Lightspeed September 2010
Edited by John Joseph Adams
Cover Artist: Adrian Michael Mulryan
Review by Sam Tomaino
Date: 28 September 2010
Links: Lightspeed #4 / Pub Info / Table of Contents /
Here is the fourth issue of Lightspeed, the new online magazine. You can find the issue and how to pay (or not) for it at www.lightspeedmagazine.com.
The fiction begins with an original story, ”Flower, Mercy, Needle, Chain" by Yoon Ha Lee. A woman, eventually identified as Shiron, wields a special gun named Arighan's Flower. She is approached by a man named Kerang, who has a proposal for her. The gun is an unusual one that destroys the target's ancestral line. It changes the past but leaves its wielder untouched. I won't say more but will say that this was an imaginative, little tale.
Next is a reprint, "The Long Chase" by Geoffrey A. Landis, originally in Asimov's Science Fiction in 2002. Our narrator is an uploaded personality, a mining machine originally in the Kuiper belt. She is escaping a group of hive mind machines and is headed for Procyon. As her foe approaches, she does what she can to survive. I'm sure I read this eight years ago and I'm sure I found it as good a story then as now.
Then, it's back to an original, "Amid the Words of War" by Cat Rambo. A creature, called Six, was bred for war but it failed in its mission and was taken by the enemy. Tortured and sent back, it is now under suspicion. To exonerate its clutch mates, it makes a false confession. This was a poignant, effective story.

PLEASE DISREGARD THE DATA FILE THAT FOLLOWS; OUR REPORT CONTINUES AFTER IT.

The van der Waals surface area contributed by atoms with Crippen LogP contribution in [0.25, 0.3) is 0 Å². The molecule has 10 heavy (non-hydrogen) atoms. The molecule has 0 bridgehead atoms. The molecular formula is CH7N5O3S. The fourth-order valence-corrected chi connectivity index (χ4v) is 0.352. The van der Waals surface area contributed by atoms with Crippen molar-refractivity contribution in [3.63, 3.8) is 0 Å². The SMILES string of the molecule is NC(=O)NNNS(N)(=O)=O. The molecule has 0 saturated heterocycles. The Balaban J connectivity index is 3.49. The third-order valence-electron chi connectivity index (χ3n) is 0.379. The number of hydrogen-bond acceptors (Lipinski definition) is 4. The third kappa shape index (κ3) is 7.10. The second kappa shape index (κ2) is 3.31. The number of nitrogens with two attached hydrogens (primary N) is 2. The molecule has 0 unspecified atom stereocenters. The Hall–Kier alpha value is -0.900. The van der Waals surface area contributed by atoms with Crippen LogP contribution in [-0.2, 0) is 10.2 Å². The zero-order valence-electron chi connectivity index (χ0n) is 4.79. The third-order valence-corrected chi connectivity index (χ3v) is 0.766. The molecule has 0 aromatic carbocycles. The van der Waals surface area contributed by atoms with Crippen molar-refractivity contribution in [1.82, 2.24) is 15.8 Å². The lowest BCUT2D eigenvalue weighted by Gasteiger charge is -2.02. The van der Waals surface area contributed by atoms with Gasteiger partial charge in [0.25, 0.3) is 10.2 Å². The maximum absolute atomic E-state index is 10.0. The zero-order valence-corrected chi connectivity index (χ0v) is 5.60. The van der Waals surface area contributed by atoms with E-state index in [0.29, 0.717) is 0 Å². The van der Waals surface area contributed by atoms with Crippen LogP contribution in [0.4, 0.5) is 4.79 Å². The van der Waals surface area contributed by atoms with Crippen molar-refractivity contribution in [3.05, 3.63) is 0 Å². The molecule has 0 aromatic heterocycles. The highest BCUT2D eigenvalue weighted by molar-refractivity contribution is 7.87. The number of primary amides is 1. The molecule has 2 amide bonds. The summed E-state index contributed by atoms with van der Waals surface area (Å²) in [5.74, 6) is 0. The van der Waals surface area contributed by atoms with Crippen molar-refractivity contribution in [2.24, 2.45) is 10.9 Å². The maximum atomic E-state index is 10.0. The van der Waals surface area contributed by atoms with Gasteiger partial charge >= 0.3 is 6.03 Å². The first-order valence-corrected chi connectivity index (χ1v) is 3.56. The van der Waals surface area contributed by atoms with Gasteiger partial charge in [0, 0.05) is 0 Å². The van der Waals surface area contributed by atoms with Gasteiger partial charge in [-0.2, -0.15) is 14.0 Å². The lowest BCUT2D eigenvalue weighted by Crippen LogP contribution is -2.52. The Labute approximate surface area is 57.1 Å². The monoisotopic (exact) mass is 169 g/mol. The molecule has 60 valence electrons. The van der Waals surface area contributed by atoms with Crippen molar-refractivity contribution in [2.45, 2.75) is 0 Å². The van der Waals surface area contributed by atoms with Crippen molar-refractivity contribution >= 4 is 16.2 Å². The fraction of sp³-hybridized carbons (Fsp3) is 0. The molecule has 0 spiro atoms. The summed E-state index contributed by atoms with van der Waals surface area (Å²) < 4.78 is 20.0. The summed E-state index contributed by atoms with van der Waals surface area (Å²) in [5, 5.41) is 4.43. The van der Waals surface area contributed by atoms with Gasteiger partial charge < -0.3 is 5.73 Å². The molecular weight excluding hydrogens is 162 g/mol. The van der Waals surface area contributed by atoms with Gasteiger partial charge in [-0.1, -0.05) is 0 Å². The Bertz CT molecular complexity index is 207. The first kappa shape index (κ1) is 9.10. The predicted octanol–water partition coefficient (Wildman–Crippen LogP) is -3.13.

The fiction concludes with another reprint "Travelers" by Robert Silverberg. This was published in Amazing Stories in 1999. This is set in a far future in which travel to other worlds is easy and, at least for the characters in this story, relatively common. Nikomastir, Mayfly, Velimyle and our narrator leaving from the world Galgala, where "auriferous microorganisms excrete atoms of gold as metabolie waste" (insert a cruder form of that phrase here), travel to Sidri Akrak, a crude frontier-type world with dour residents who don’t car of the planets monstrous animals walk amongst them. Our narrator does not like it but Nikomastir claims it as his father's birthplace. Silverberg writes a beautiful story here, depicting this group as rich adventurers, flitting from one place to the next. The story gives him license to create many worlds, described in a throwaway sentence or two. I know I read this back in 1999 and it was very enjoyable to read again.
The fourth issue of Lightspeed is another very good issue. Once again, I recommend that you check out their web site and support them in some way.